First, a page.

Understanding the Double Turn in Professional Wrestling

Discover the dramatic world of double turns in professional wrestling and how they shape storytelling and character dynamics. Explore memorable examples and their impact on the wrestling landscape.


Professional wrestling is a form of entertainment where competitors engage in scripted matches that often involve intricate storylines and character development. One common storytelling device used in wrestling is the double turn, where the roles of the hero (babyface) and villain (heel) are reversed during a match or feud. In this article, we will explore what the double turn means, how it impacts storytelling in wrestling, and provide examples of some memorable double turns in wrestling history.

What is a Double Turn?

A double turn is a narrative device used in professional wrestling where a hero transforms into a villain, and a villain becomes a hero during the course of a match or storyline. This shift in character dynamics creates dramatic tension and can lead to unexpected outcomes that engage the audience and heighten the emotional stakes of a rivalry.

Impact on Storytelling

The double turn is a powerful storytelling tool that allows wrestling promotions to subvert audience expectations and create compelling narratives. By flipping the roles of the hero and villain, wrestlers can explore complex themes such as redemption, betrayal, and moral ambiguity. The double turn also gives performers an opportunity to showcase their versatility and range as actors, as they must convincingly portray both heroic and villainous traits.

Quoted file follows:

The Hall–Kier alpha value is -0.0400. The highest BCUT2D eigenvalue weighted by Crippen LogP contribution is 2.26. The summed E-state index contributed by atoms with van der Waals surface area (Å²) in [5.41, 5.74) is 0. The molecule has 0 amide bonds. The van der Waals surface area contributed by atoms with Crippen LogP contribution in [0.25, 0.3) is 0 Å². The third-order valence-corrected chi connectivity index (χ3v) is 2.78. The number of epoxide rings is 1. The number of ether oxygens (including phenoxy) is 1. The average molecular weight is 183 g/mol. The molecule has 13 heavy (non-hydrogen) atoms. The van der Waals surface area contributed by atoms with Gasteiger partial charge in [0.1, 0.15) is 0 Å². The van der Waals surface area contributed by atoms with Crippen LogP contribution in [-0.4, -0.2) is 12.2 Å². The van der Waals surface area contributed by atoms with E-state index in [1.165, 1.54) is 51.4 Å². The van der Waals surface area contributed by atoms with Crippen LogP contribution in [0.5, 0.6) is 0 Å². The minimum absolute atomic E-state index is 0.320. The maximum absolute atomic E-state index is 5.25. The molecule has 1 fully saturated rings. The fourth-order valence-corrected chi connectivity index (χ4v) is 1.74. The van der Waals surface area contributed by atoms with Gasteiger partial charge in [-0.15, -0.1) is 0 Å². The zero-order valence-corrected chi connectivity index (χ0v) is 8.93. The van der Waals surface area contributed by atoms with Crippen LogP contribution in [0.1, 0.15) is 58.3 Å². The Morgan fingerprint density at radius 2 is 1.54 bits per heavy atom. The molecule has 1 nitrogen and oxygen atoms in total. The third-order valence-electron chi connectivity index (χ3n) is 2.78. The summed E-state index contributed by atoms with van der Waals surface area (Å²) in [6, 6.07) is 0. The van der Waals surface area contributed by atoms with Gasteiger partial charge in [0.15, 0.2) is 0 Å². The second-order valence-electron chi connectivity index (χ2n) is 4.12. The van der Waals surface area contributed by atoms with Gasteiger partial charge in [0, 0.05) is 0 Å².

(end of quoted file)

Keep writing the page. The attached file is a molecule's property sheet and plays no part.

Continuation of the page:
Examples of Double Turns

One of the most famous double turns in wrestling history occurred at WrestleMania XIII in 1997, when Bret Hart faced off against Stone Cold Steve Austin. In a brutal submission match, Hart, who was supposed to be the hero, viciously attacked Austin after the match, turning heel. Meanwhile, Austin, who was the villain, displayed incredible resilience and courage, earning the respect of fans and turning babyface in the process.

  • Another notable double turn took place in 2013 between Daniel Bryan and Randy Orton. Bryan, who was a fan favorite, was betrayed by his mentor Triple H and Orton, leading to his transformation into a resolute hero fighting against a corrupt authority. Orton, who was the arrogant villain, aligned himself with Triple H, embracing his dark side as the new face of the Authority.


The double turn is a compelling storytelling device that adds depth and complexity to wrestling storylines. By flipping the traditional hero-villain dynamic, promotions can create engaging narratives that resonate with audiences and elevate the performances of wrestlers. Whether through acts of redemption, betrayal, or defiance, the double turn is a potent tool that continues to captivate fans and leave a lasting impact on the world of professional wrestling.

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